IIoT also helps with reliability of operations as it brings standardization in all processes by accommodating all specific industrial applications from different OEMs and vendors.
A software defined radio or SDR can be simply defined as a radio communication system where hardware components such as modulators/demodulators, filters and mixers are implemented via software in order to harness untapped potential of digital electronics. A typical high performance SDR’s front end enables tuning of wide range of frequencies through its receive (Rx) and transmit (Tx) functions. SDRs also contain multiple independent Tx and Rx channels with dedicated 16 bit DACs/ADCs for high sensitivity and Signal-to-Noise Ratio (SNR)/Spurious- Free Dynamic range (SFDR).
Under the hood, it comprises of an FPGA with digital signal processing capabilities to perform various functions such as modulation/demodulation, upconverting/downconverting and encoding/decoding, etc. These functionalities are easily configurable and upgradable to support the latest radio protocols along with different DSP algorithms.
Figure 3 shows Per Vices’ Crimson TNG, which is a high performance SDR for development and testing of new IIoT applications relying on 5G and/or other wireless networks.
Figure 3: Crimson TNG is an example of a high performance SDR.
SDRs will be playing a key role as a crucial building block for a 5G network infrastructure, which in itself is one of the prerequisites of IIoT. They will help manufacturing facilities to overcome the problem created by an extended wired network, required for a massive number of smart devices at the shop floor, and replacing it with a faster wireless network. This will help them save capital costs for installation and later operational cost for maintenance. Moreover, the flexibility of a configurable SDR adds further advantage.
Compared to the typical Wi-Fi or 4G network’s latency, which makes them unusable for mission critical time and time sensitive IIoT applications, use of low latency SDRs can help achieve massive data transfer rates for a combination of network protocols. With the further evolution of IIoT, SDRs will also help include the legacy systems in future networks. Moreover, they also offer numerous other advantages over traditional solutions, such as protocol flexibility, channelization, lower costs, lower power usage and future proofing.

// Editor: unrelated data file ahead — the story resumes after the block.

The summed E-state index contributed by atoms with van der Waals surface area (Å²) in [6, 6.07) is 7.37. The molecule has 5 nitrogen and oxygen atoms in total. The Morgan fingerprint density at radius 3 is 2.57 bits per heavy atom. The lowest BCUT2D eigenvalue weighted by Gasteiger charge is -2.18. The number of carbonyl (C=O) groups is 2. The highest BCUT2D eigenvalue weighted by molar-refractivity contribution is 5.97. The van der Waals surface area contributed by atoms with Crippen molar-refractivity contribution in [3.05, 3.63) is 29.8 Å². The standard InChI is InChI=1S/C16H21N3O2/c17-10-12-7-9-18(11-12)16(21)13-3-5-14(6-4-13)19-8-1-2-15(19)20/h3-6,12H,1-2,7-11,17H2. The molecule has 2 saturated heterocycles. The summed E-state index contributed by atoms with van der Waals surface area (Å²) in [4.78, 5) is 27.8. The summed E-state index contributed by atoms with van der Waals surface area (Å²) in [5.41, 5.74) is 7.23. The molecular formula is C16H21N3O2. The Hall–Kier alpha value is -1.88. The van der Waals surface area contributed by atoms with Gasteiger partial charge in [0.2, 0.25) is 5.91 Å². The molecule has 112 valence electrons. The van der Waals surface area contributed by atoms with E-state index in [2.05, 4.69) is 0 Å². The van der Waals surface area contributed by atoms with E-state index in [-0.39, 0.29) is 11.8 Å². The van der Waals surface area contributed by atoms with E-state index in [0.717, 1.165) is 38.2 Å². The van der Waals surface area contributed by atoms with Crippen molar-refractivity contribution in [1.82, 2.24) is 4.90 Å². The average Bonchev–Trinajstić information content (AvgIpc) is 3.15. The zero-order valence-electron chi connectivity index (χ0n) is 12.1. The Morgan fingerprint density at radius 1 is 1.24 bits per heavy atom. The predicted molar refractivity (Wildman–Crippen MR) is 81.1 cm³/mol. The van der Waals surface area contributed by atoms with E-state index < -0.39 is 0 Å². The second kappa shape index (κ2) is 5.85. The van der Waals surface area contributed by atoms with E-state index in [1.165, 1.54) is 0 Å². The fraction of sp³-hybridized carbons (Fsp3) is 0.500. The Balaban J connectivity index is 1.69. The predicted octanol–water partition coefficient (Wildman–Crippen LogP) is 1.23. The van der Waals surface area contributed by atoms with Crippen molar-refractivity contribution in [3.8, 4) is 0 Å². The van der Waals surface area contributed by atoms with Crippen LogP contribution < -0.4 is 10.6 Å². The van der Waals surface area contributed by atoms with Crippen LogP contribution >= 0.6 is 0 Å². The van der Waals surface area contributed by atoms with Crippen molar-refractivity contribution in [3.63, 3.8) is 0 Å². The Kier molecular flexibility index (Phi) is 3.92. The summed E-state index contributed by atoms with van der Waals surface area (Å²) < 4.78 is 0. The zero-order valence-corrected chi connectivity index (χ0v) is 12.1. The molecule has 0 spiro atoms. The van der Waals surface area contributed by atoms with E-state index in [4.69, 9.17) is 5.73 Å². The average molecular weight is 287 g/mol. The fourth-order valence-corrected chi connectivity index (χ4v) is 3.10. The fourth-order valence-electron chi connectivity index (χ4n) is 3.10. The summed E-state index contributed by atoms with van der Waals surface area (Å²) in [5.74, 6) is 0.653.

SDRs’ use of smart technology along with ruggedized design with custom form factor makes them ideal for their use in industrial setup, while their frequency hopping capability eliminates the problem of interference in IIoT applications. Another challenge which SDRs help overcome is the connectivity of heterogeneous devices being used in the IIoT along with their use of different frequency bands and protocols.
SDRs with their programmability make it easier for identification and development of new use cases, support development of testbeds, and help develop best practices in order to provide guidance for the application of over the air and related communication. They also enable digital transformation technologies in support of the IIoT use cases.
Using SDR is particularly useful in tackling the rampant challenge of interference due to low powered devices in a dense network where these devices can always be transmitting data independently. Moreover, they are used in development of data security and encryption methods in communication such as device-to-device (D2D). This flexibility of SDRs make them an ideal product for design and development of a proof of concept for different IIoT applications and network topologies.
The customization and configurability of the on-board FPGA makes it an excellent device for testing new frameworks and protocols. It also supports the wide range of evolving IIoT gateway requirements through flexible protocol switching/bridging and also allows for remote in-field upgrades. ‘Edge computing’ is also possible through FPGAs, with their higher processing power, to perform analytics while also allowing for time sensitive networking (TSN).
Figure 4 shows typical architecture of a 5G based smart manufacturing facility.
Figure 4: A diagram of the architecture of 5G-based IIoT for Industry 4.0 is displayed.
IIoT is increasingly creating ripples in almost every industry, while many industries have already found some great uses for this technology. The aviation and aerospace industry in particular is taking great advantage, with the use of artificial intelligence and machine learning models, to understand the multiple thousand steps which operators follow during the assembly of an aircraft. These models then help automate and simplify operator tasks while ensuring their correctness, resulting in greater production efficiency.
Similarly, the auto industry, including big names like BMW, is tapping into this potential by transforming their production sites, working in key areas such as: